What is The Foreclosure Process?

The start of Foreclosure process:

Foreclosure is a legal proceeding enabled by the Foreclosure Laws of the Federal Government of the U.S. to protect the rights of the mortgage lender in getting back the outstanding loan amount in case of default of repayment. At the same time, it envisages that a fair opportunity to be given by the borrower to pay back the loan in time, even if the default has occurred continuously by non-payment of the monthly installments agreed upon.

Proceedings of Foreclosure under Mortgage deed:

The legal procedure calls for an official letter from the mortgage lender should be sent to the borrower, intimating about the lapse of default in payment of monthly installments to be set right within a certain date (normally 5 days). This letter of call is the first notice to the borrower warning him of the proposed foreclosure by the lender. If no action is taken from the borrower, the next step is the mortgage lender appoints an attorney and files a law suit to establish the default and obtain the order of the Court to foreclose the property. A legal notice is sent by the lender’s attorney to the borrower intimating the commencement of the legal proceedings. From the date of this legal notice, normally 90 days’ time (or grace period) is allowed to the borrower to clear the outstanding balance of the mortgage loan and get back the rights of ownership of the property. This is the first stage of the Foreclosure process and is known as “Pre-foreclosure” period. The list of all such properties is published in the media for the information of the public and a copy of the foreclosure notice is also affixed visibly on the concerned property.

The Court passes an order for foreclosure of the said property and selling the property by public auction specifying the date and time of the auction at the court premises (normally months after). The auction takes place accordingly and the property is transferred to the highest bidder at the auction. This stage is the actual foreclosure. If at the auction no buyer is interested to bid more than the cut off price (opening bid) then the lender repossesses the ownership. This stage is called “Post foreclosure”. Usually these proceedings before a Court are long drawn for months together and only prevalent in certain States of the U.S.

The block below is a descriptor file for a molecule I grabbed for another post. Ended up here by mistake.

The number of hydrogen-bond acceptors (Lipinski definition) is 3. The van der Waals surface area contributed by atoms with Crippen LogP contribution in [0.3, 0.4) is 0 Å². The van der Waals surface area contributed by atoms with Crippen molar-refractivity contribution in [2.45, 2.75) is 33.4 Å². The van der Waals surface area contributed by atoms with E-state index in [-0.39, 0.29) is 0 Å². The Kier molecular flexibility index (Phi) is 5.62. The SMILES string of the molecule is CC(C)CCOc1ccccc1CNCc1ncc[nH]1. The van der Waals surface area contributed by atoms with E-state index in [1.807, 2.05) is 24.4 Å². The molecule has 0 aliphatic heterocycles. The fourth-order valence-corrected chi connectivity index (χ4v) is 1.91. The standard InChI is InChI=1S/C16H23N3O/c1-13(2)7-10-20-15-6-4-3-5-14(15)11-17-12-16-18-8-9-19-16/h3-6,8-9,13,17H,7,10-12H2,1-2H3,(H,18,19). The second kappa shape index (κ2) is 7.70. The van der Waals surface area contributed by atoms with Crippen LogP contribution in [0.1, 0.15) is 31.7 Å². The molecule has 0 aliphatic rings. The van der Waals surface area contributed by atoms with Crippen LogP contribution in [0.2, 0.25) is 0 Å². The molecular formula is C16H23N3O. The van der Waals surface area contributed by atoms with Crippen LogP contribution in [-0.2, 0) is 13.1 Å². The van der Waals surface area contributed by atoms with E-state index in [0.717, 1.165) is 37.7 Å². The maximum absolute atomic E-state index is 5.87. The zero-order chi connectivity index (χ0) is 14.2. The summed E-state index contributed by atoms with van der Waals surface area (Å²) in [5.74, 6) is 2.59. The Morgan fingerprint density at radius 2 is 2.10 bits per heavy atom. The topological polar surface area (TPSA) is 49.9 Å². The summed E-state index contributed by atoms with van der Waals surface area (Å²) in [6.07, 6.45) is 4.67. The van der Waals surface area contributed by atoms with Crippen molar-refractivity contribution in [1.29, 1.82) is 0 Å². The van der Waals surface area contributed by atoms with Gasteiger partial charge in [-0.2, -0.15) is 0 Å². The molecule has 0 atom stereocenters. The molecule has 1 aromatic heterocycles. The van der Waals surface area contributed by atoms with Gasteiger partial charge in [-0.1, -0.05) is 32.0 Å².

Proceedings under Deed of Trust:

The process of foreclosure is similar here also excepting that the mortgage lender is allowed to follow non-judicial procedures without the need to go to Court. The Notice of Default is recorded at the County Recorder’s Office and sent to the borrower with 5 days of reinstatement period. If no action is taken, a Notice of Sale, recorded at the Recorder’s office is sent. This Notice of Sale is published in the media and a copy pasted on the property. Only 90 days time is allowed for clearance of the outstanding dues to the lender to avoid foreclosure. The sale of the property takes place on the date and time specified in the Notice of Sale at the county court. The public auction is held and the bidders are required to pay deposit upfront to take part in bidding. The highest bidder has to pay the bid amount within 24 hours and take possession of the property. In view of the speed of foreclosure process with less procedural hassles, in most States of the U.S. only this system is preferred by the mortgage lenders.

For more details about the stages of foreclosure and foreclosure listings you’ve everything at ForeclosureRepos.com.

Foreclosure Process by State

Find information about the foreclosure process in each state. Select the state you are interested in in the list below.

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